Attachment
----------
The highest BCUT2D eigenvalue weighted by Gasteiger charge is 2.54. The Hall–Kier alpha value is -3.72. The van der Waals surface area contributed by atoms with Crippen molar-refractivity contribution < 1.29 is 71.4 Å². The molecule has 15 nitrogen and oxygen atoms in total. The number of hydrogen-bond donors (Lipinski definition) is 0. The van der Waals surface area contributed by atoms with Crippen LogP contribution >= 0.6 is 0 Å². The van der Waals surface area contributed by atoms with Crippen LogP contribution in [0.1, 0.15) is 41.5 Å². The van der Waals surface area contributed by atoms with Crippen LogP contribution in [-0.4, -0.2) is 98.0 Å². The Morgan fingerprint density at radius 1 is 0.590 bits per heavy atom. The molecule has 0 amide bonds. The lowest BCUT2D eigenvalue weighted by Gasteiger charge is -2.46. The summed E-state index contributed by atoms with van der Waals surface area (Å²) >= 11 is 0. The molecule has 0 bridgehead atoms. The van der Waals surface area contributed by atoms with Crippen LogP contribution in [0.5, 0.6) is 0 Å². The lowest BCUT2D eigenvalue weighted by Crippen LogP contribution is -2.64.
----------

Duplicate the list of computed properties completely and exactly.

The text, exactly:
The highest BCUT2D eigenvalue weighted by Gasteiger charge is 2.54. The Hall–Kier alpha value is -3.72. The van der Waals surface area contributed by atoms with Crippen molar-refractivity contribution < 1.29 is 71.4 Å². The molecule has 15 nitrogen and oxygen atoms in total. The number of hydrogen-bond donors (Lipinski definition) is 0. The van der Waals surface area contributed by atoms with Crippen LogP contribution >= 0.6 is 0 Å². The van der Waals surface area contributed by atoms with Crippen LogP contribution in [0.1, 0.15) is 41.5 Å². The van der Waals surface area contributed by atoms with Crippen LogP contribution in [-0.4, -0.2) is 98.0 Å². The Morgan fingerprint density at radius 1 is 0.590 bits per heavy atom. The molecule has 0 amide bonds. The lowest BCUT2D eigenvalue weighted by Gasteiger charge is -2.46. The summed E-state index contributed by atoms with van der Waals surface area (Å²) >= 11 is 0. The molecule has 0 bridgehead atoms. The van der Waals surface area contributed by atoms with Crippen LogP contribution in [0.5, 0.6) is 0 Å². The lowest BCUT2D eigenvalue weighted by Crippen LogP contribution is -2.64.